Texas governor changes coronavirus orders to free salon owner jailed for refusing to close

Salon owner Shelley Luther wears a mask as she opens the door for a visitor to enter her just reopened Salon A la Mode in Dallas, Friday, April 24, 2020. (AP Photo/LM Otero)

AUSTIN, Texas (AP) —体育投注 Republican Texas Gov. Greg Abbott on Thursday removed jail as a punishment for violating his coronavirus restrictions following outcry by conservatives over a Dallas salon owner who was locked up for refusing to keep her business closed.

体育投注In a swift relaxing of his own rules, Abbott said his new order should free Shelley Luther, who was booked in the Dallas County jail this week in defiance of the governor's restrictions meant to slow the spread of the coronavirus.

Luther refused to apologize for repeatedly flouting the order, leading a judge to find her in contempt of court and sentence her to a week behind bars. Her punishment quickly became a rallying cry for Republican lawmakers and conservative activists, and one online fundraising campaign had raised more the $500,000 for Luther as of Thursday morning.

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体育投注“Throwing Texans in jail who have had their businesses shut down through no fault of their own is nonsensical, and I will not allow it to happen,” Abbott said in a statement. He also mentioned two women along the Texas border who were similarly jailed for violating his executive orders, but whose arrests have not drawn as much attention or inspired protests.

体育投注The reversal reflects the increasing pressure Abbott is under to reboot the state's economy at a much faster pace. It also comes just as Abbott was scheduled to meet Thursday with President Donald Trump at the White House to discuss the state's response to the coronavirus pandemic.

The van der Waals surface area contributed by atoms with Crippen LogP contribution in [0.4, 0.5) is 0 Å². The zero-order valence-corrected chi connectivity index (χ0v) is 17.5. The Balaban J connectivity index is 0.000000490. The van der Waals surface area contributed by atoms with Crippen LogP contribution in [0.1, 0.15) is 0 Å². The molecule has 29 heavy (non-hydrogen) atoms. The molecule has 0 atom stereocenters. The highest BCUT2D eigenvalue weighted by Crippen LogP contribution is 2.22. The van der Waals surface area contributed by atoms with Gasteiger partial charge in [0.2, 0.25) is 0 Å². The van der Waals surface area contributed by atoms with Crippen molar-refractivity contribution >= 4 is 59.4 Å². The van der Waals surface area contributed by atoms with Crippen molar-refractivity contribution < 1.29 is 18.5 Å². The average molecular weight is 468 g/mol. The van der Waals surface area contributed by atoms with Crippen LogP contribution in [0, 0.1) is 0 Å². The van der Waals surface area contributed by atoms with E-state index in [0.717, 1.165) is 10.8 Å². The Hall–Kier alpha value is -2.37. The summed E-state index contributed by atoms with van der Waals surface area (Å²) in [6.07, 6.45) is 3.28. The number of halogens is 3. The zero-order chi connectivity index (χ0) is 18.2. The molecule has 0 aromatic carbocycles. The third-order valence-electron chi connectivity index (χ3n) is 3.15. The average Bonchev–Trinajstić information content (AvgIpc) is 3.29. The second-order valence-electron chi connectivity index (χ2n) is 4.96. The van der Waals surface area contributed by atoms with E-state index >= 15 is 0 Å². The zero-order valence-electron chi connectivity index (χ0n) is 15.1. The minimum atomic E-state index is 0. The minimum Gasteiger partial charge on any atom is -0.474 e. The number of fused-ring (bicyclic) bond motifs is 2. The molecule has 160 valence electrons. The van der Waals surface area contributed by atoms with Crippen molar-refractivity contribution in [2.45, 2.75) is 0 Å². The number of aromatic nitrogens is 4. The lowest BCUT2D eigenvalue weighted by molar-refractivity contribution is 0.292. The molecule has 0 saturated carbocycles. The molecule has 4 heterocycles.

Shortly after Abbott softened the enforcement of his previous virus safeguards, the Texas Supreme Court ordered that Luther be released from jail.

Texas began letting restaurants and retailers reopen last week under limited capacity. At the time, Abbott suggested it would not be until mid-May that barbershops and hair salons could resume serving customers. But some have balked and openly defied his timeline, including two GOP state lawmakers who let reporters film them getting haircuts outside of Houston earlier this week.

Texas has had more than 34,000 confirmed cases of COVID-19 and more than 940 deaths related to the virus. On Wednesday, Texas reported 42 new deaths, one of its highest single-day totals since the outbreak began, hospitalization rates that remain steady and infection rates that have dropped since mid-April.

Luther was cited last month for keeping her salon open despite state and local directives that kept nonessential businesses closed, but she continued to defy the order and tore up a cease and desist letter in front of TV cameras.

“I couldn’t feed my family, and my stylists couldn’t feed their families,” Luther testified Tuesday, saying she had applied for a federal loan but didn’t receive it until Sunday.

体育投注Dallas County Judge Eric Moye said during the hearing that he would consider levying a fine instead of jail time if Luther would apologize and not reopen until she was allowed to do so, but Luther refused.

“Feeding my kids is not selfish,” she told Moye. “If you think the law is more important than kids getting fed, then please go ahead with your decision, but I am not going to shut the salon.”

Moye wrote in his judgment of contempt: “The defiance of the court’s order was open, flagrant and intentional.” He noted that despite being given the opportunity to apologize, Luther “expressed no contrition, remorse or regret” for her actions.

Coronavirus: What you need to know

There are now 30,827 confirmed cases of COVID-19 in Ohio; 1,803 people have died from the virus and 5,545 were hospitalized, according to the Ohio Department of Health.

For most people, the virus causes mild or moderate symptoms that clear up in a couple of weeks. Older adults and people with existing health problems are at higher risk of more severe illness, including pneumonia, or death.

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